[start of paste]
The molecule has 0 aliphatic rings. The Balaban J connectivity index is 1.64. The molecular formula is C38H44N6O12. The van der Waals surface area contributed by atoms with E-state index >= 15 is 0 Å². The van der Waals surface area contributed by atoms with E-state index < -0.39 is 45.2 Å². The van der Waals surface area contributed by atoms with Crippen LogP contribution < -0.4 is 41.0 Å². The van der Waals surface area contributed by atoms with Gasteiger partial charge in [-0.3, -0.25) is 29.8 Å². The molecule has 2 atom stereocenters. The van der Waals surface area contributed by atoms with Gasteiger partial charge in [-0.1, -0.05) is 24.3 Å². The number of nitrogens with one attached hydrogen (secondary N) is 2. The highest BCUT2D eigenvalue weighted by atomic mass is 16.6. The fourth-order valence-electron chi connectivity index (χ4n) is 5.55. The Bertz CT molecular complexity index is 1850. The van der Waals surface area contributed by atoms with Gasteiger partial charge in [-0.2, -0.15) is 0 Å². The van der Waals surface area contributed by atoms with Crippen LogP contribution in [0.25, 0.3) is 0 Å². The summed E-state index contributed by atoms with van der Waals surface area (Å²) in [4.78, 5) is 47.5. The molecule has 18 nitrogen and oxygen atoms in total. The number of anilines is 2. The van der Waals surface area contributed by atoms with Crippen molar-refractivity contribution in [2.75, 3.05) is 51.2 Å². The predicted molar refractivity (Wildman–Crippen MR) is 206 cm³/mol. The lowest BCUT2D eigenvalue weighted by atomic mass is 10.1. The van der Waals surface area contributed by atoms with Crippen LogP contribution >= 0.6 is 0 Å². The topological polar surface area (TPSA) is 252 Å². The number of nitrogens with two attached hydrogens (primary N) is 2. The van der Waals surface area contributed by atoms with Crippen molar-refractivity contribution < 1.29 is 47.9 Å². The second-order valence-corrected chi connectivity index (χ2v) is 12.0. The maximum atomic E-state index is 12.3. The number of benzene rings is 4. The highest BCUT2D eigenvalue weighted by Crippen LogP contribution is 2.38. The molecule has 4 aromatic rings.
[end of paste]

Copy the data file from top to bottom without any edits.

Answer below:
The molecule has 0 aliphatic rings. The Balaban J connectivity index is 1.64. The molecular formula is C38H44N6O12. The van der Waals surface area contributed by atoms with E-state index >= 15 is 0 Å². The van der Waals surface area contributed by atoms with E-state index < -0.39 is 45.2 Å². The van der Waals surface area contributed by atoms with Crippen LogP contribution < -0.4 is 41.0 Å². The van der Waals surface area contributed by atoms with Gasteiger partial charge in [-0.3, -0.25) is 29.8 Å². The molecule has 2 atom stereocenters. The van der Waals surface area contributed by atoms with Gasteiger partial charge in [-0.1, -0.05) is 24.3 Å². The number of nitrogens with one attached hydrogen (secondary N) is 2. The highest BCUT2D eigenvalue weighted by atomic mass is 16.6. The fourth-order valence-electron chi connectivity index (χ4n) is 5.55. The Bertz CT molecular complexity index is 1850. The van der Waals surface area contributed by atoms with Gasteiger partial charge in [-0.2, -0.15) is 0 Å². The van der Waals surface area contributed by atoms with Crippen LogP contribution in [0.25, 0.3) is 0 Å². The summed E-state index contributed by atoms with van der Waals surface area (Å²) in [4.78, 5) is 47.5. The molecule has 18 nitrogen and oxygen atoms in total. The number of anilines is 2. The van der Waals surface area contributed by atoms with Crippen molar-refractivity contribution in [2.75, 3.05) is 51.2 Å². The predicted molar refractivity (Wildman–Crippen MR) is 206 cm³/mol. The lowest BCUT2D eigenvalue weighted by atomic mass is 10.1. The van der Waals surface area contributed by atoms with Crippen LogP contribution >= 0.6 is 0 Å². The topological polar surface area (TPSA) is 252 Å². The number of nitrogens with two attached hydrogens (primary N) is 2. The van der Waals surface area contributed by atoms with Crippen molar-refractivity contribution < 1.29 is 47.9 Å². The second-order valence-corrected chi connectivity index (χ2v) is 12.0. The maximum atomic E-state index is 12.3. The number of benzene rings is 4. The highest BCUT2D eigenvalue weighted by Crippen LogP contribution is 2.38. The molecule has 4 aromatic rings.